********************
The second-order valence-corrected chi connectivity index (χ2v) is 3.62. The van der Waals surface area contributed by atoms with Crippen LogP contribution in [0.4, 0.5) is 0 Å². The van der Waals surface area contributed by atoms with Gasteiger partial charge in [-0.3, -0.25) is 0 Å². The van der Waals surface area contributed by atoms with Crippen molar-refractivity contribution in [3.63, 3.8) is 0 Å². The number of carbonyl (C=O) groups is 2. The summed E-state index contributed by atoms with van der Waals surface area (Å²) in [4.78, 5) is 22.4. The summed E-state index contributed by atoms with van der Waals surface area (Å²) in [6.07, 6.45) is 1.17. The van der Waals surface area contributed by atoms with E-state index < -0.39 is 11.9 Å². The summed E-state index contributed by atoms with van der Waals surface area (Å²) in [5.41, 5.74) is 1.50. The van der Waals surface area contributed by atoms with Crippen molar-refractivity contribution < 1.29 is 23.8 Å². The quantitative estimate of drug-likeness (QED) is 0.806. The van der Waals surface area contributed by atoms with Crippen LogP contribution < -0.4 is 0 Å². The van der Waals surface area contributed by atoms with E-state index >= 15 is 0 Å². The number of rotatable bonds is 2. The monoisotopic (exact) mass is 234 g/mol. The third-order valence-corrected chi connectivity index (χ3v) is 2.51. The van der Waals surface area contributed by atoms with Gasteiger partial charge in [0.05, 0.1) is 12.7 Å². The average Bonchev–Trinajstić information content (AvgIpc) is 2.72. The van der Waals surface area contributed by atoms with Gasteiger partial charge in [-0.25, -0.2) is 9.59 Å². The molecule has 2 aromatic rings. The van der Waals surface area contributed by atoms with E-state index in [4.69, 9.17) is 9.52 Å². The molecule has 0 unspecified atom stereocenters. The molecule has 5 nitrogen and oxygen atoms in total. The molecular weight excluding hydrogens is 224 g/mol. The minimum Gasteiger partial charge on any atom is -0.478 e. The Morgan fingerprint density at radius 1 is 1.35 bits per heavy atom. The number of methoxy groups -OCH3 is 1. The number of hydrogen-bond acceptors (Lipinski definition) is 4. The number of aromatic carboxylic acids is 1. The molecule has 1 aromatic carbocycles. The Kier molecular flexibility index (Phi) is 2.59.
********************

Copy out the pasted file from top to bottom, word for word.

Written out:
The second-order valence-corrected chi connectivity index (χ2v) is 3.62. The van der Waals surface area contributed by atoms with Crippen LogP contribution in [0.4, 0.5) is 0 Å². The van der Waals surface area contributed by atoms with Gasteiger partial charge in [-0.3, -0.25) is 0 Å². The van der Waals surface area contributed by atoms with Crippen molar-refractivity contribution in [3.63, 3.8) is 0 Å². The number of carbonyl (C=O) groups is 2. The summed E-state index contributed by atoms with van der Waals surface area (Å²) in [4.78, 5) is 22.4. The summed E-state index contributed by atoms with van der Waals surface area (Å²) in [6.07, 6.45) is 1.17. The van der Waals surface area contributed by atoms with E-state index < -0.39 is 11.9 Å². The summed E-state index contributed by atoms with van der Waals surface area (Å²) in [5.41, 5.74) is 1.50. The van der Waals surface area contributed by atoms with Crippen molar-refractivity contribution < 1.29 is 23.8 Å². The quantitative estimate of drug-likeness (QED) is 0.806. The van der Waals surface area contributed by atoms with Crippen LogP contribution < -0.4 is 0 Å². The van der Waals surface area contributed by atoms with E-state index >= 15 is 0 Å². The number of rotatable bonds is 2. The monoisotopic (exact) mass is 234 g/mol. The third-order valence-corrected chi connectivity index (χ3v) is 2.51. The van der Waals surface area contributed by atoms with Gasteiger partial charge in [0.05, 0.1) is 12.7 Å². The average Bonchev–Trinajstić information content (AvgIpc) is 2.72. The van der Waals surface area contributed by atoms with Gasteiger partial charge in [-0.25, -0.2) is 9.59 Å². The molecule has 2 aromatic rings. The van der Waals surface area contributed by atoms with E-state index in [4.69, 9.17) is 9.52 Å². The molecule has 0 unspecified atom stereocenters. The molecule has 5 nitrogen and oxygen atoms in total. The molecular weight excluding hydrogens is 224 g/mol. The minimum Gasteiger partial charge on any atom is -0.478 e. The Morgan fingerprint density at radius 1 is 1.35 bits per heavy atom. The number of methoxy groups -OCH3 is 1. The number of hydrogen-bond acceptors (Lipinski definition) is 4. The number of aromatic carboxylic acids is 1. The molecule has 1 aromatic carbocycles. The Kier molecular flexibility index (Phi) is 2.59.